Let’s create another file with the configurations for our Debezium Connector.

As we can see, we have configured the details of the database in this as well as the database to read changes from. Make sure to change the values of MYSQL_USER and MYSQL_PASSWORD to whatever you had configured earlier. Now, we shall run a command to register this in Kafka Connect. The command is as follows:

Now, the Debezium should be able to read the database changes from Kafka.

The next step involves reading the data from Kafka using Spark and Hudi and putting them into Google Cloud Storage Bucket in Hudi file format. Before we start using them, let’s understand what Hudi and Spark are.

Apache Hudi is an open-source data management framework used to simplify incremental data processing and data pipeline development. This framework more efficiently manages business requirements like data lifecycle and improves data quality. Hudi enables you to manage data at the record-level on cloud based data lakes to simplify Change Data Capture (CDC) and streaming data ingestion and helps to handle data privacy use cases requiring record level updates and deletes. Data sets managed by Hudi are stored in a cloud storage bucket using open storage formats, while integrations with Presto, Apache Hive and/or Apache Spark gives near real-time access to updated data using familiar tools.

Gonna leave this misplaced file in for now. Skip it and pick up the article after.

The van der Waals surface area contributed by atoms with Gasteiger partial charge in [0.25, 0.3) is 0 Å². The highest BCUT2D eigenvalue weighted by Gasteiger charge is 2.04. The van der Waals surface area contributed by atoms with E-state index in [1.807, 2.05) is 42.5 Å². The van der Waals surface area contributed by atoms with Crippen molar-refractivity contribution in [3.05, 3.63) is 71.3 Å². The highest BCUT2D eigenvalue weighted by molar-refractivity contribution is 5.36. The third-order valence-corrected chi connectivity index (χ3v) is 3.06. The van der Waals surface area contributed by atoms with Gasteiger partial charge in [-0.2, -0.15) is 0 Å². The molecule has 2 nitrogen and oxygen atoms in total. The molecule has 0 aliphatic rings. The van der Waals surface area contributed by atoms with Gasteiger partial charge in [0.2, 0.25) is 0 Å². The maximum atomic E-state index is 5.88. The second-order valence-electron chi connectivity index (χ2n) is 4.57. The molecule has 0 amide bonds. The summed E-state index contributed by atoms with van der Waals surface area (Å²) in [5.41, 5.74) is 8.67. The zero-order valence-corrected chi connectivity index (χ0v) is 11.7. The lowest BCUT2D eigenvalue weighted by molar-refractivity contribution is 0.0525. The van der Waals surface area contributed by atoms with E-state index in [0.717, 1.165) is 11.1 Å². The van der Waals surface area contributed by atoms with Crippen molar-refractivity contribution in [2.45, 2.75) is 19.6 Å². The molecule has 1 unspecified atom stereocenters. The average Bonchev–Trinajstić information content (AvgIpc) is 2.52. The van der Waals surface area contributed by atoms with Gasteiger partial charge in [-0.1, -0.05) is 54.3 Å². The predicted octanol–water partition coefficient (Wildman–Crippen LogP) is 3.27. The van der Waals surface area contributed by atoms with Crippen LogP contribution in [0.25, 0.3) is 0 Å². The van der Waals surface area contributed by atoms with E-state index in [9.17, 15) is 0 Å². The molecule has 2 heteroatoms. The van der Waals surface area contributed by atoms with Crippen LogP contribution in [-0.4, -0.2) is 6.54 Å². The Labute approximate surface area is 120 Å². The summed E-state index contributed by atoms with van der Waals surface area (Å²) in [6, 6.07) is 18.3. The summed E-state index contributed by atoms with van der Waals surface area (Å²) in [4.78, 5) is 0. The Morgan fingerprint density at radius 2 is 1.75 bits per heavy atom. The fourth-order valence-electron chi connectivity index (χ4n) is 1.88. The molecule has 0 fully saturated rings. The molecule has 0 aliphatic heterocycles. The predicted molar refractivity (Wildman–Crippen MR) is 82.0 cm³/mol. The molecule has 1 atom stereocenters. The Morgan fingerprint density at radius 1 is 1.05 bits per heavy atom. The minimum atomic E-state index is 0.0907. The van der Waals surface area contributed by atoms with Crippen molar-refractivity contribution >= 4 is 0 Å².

Apache Spark is an open-source unified analytics engine for large-scale data processing. Spark provides an interface for programming clusters with implicit data parallelism and fault tolerance. Originally developed at the University of California, Berkeley’s AMPLab, the Spark codebase was later donated to the Apache Software Foundation, which has maintained it since.

Now, since we are building a solution on Google Cloud, the best way to go about this would be to use Google Cloud Dataproc. Google Cloud Dataproc is a managed service for processing large datasets, such as those used in big data initiatives. Dataproc is part of Google Cloud Platform, Google’s public cloud offering. Dataproc helps users process, transform and understand vast quantities of data.

Inside the Google Dataproc instance, Spark and all the required libraries are preinstalled. After we have created the instance, we can run the following spark job in it to complete our pipeline:

This would run a spark job that fetches the data from the Kafka that we pushed earlier to and writes it to a Google Cloud Storage Bucket. We have to specify the Kafka Topic, the Schema Registry URL and other relevant configurations.


There are several ways in which a data lake can be architected. I have tried to show how to build a data lake using Debezium, Kafka, Hudi, Spark and Google Cloud. Using a setup like this, one can easily scale the pipeline to manage huge data workloads! For more details into each technology, the documentation can be visited. The Spark Job can be customized to have much more fine-grained control. The Hudi shown here can also be integrated with Presto, Hive or Trino. The number of customizations are endless. This article provides one with a basic intro on how one can build a basic data pipeline using the above tools!